21st century Charlton?

Well, not really. Still, it's an interesting parallel.

A RAF officer, Flight-Lieutenant Malcolm Kendall-Smith, is being court-martialled for refusing to serve in Iraq. A doctor, he has already served two tours there; now he thinks that the war itself was illegal, in that it was not authorised by the United Nations. This is reminiscent of Air Commodore L.E.O. Charlton, who refused to serve in Iraq in the 1920s (he was the RAF's chief of staff there in 1923-4, much more senior than Kendall-Smith). Two differences spring to mind. Firstly, in Charlton's case, there was no official inquiry (and so no public controversy); however, his career was effectively over and he retired in 1928. Why an example is being made of Kendall-Smith is unclear, since the top brass are said not to want to make him a martyr. Secondly, Charlton's objection was moral, not legal -- he opposed the casual use of bombing against Iraqi civilians. Kendall-Smith's defence explicitly rejects any such argument; he denies being a conscientious objector. Naively, you might have expected the doctor to have moral qualms, and the career officer to be concerned about the legality of his orders!

Sources: The Times, Guardian, Oxford DNB.

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8 thoughts on “21st century Charlton?

  1. Chris Williams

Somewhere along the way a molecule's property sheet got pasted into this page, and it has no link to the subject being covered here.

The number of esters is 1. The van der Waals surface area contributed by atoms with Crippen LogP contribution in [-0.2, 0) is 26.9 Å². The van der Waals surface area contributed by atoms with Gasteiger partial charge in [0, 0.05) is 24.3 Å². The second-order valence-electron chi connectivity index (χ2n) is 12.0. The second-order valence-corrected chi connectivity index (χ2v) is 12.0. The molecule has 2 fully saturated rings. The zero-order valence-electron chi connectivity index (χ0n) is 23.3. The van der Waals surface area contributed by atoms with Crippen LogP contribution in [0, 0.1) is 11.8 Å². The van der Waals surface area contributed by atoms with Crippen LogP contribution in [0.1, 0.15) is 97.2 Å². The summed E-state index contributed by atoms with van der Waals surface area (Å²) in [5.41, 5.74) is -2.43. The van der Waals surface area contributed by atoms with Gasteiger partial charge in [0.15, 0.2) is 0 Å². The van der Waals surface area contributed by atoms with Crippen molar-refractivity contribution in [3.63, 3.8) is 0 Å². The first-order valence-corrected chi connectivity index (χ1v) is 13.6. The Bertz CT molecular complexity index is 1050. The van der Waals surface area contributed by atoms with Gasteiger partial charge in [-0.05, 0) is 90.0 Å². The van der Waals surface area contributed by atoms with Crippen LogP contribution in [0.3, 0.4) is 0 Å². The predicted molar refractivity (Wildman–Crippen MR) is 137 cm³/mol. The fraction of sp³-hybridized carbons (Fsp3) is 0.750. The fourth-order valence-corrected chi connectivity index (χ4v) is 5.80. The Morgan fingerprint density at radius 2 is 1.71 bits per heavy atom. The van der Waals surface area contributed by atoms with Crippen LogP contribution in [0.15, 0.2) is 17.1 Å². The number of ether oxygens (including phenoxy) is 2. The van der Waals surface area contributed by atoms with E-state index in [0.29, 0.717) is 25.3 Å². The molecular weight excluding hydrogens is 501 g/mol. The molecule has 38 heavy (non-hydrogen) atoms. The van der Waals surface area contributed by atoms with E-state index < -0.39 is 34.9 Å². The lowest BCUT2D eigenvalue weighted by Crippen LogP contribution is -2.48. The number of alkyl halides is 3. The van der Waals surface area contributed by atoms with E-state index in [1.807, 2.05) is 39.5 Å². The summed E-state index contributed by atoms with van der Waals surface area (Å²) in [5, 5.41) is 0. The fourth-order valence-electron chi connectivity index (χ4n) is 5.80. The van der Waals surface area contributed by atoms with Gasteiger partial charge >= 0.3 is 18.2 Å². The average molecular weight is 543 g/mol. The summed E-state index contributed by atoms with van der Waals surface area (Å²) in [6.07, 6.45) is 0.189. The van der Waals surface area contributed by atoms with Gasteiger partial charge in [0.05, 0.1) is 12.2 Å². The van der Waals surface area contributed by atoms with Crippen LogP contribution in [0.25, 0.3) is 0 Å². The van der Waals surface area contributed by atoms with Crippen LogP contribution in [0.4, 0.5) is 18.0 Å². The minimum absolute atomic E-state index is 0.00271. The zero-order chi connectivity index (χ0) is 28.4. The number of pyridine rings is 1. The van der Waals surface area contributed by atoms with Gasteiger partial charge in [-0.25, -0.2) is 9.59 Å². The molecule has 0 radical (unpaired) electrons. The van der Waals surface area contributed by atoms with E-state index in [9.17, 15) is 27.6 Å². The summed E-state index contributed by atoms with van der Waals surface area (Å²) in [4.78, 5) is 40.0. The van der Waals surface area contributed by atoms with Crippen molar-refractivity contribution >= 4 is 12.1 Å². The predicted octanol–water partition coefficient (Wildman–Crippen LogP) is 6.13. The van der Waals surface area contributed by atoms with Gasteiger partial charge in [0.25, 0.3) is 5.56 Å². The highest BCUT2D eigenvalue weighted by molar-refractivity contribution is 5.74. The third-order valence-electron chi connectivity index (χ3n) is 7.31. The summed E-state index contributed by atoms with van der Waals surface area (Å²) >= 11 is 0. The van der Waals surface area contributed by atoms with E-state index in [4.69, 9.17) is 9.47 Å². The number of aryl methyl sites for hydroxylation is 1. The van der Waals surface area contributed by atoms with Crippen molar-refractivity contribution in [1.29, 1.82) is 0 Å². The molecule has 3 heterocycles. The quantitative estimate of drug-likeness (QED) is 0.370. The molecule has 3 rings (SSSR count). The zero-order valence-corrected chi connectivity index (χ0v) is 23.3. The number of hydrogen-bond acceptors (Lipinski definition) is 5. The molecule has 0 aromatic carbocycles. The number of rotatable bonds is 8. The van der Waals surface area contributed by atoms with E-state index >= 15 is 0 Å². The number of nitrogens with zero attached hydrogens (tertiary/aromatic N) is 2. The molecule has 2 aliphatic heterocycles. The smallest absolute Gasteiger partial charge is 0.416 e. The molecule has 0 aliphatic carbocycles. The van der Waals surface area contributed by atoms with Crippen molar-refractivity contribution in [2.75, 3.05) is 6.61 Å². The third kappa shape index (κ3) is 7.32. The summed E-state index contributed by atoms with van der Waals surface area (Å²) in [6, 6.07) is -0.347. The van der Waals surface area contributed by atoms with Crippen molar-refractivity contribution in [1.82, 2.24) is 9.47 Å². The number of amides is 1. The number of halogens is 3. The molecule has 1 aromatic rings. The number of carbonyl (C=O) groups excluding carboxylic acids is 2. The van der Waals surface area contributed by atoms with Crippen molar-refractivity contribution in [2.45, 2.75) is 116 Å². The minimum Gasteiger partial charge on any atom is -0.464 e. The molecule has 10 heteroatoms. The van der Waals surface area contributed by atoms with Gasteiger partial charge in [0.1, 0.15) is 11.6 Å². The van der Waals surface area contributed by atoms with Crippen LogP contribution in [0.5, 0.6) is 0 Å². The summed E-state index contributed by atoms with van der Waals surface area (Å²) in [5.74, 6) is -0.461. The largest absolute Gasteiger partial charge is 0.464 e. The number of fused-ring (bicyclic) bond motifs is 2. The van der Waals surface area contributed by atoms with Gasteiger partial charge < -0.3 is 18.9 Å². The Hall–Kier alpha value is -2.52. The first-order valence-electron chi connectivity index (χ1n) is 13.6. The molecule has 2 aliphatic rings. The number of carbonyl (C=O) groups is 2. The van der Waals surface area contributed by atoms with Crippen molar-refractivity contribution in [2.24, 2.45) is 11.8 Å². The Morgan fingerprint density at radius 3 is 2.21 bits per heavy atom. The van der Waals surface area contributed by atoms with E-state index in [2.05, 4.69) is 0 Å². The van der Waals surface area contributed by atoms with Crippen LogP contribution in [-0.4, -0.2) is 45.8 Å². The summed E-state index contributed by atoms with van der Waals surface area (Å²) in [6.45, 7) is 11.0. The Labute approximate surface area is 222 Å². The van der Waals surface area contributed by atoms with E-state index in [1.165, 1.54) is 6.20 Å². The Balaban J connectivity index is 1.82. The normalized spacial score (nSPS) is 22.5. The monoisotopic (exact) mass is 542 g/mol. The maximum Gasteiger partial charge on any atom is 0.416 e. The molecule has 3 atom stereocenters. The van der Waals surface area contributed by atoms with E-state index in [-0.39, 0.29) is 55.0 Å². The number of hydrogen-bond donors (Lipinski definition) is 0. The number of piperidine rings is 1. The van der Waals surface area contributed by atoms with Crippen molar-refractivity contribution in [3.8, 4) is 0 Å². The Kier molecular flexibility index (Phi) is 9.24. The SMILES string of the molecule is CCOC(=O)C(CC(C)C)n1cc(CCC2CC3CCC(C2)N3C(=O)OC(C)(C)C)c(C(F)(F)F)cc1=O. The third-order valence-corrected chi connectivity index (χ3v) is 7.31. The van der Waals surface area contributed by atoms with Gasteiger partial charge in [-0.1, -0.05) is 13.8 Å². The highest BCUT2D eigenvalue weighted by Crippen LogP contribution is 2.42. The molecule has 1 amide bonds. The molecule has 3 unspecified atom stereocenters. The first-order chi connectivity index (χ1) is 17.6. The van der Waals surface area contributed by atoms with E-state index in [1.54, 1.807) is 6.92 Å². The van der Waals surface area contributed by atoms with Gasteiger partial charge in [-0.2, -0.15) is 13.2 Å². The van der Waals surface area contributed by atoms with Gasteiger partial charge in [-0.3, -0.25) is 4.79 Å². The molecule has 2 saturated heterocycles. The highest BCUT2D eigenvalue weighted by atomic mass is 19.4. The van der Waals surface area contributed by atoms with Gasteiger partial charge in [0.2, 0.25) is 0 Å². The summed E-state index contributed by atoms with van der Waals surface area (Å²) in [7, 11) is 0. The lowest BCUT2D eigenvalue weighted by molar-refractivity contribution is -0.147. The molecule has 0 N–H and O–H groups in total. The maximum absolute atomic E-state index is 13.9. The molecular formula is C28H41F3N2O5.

A few years ago, I found, then then lost again, a set of references about an RAF officer who was court-martialled during/after the Suez war in 1956. As pilot of a Canberra about to bomb targets in Egypt, he pulled up the undercarriage before taking off from (I think) Luqa in Malta. He'd obviously read _No Highway_, like a good airminded chap.

    At the court-martial, his defence was keen to stress that this action was the result of mental collapse, and was not a political protest, although he'd been heard in the Mess beforehand opposing the operation. I think that he ended up with a year, but I'm not sure.

  2. Brett Holman

    Post author

    Oh dear, I haven't read No Highway ... I've seen the film though! Does that count?

    Pulling up the undercarriage doesn't seem like an effective way of covertly disobeying an order ... what happens when they repair the plane or give you another to fly? Knowing absolutely nothing about the case (or psychology, for that matter :), it does seem plausible that some sort of momentary "mental collapse" might have been involved for him to do that, even if he did have political/moral objections.

  3. Chris Williams

    Well, it's a pretty foolproof way of making sure that at least one Canberra spent the duration of the war seriously unservicable. Also a quite hardcore one: IIRC he had a load of fused bombs on board. I imagine that his observer had something to say about it, too.

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  5. Brett Holman

    Post author

    Fair enough - it was probably the most he could do short of bombing his own airfield!

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  7. Joe Froggatt

    Just heard the short programme on Radio 4 about this Canberra. Didn't say from where it was flying or the Squadron. Anyone know was it Luqa, sounds operationally reasonable, and which Squadron?

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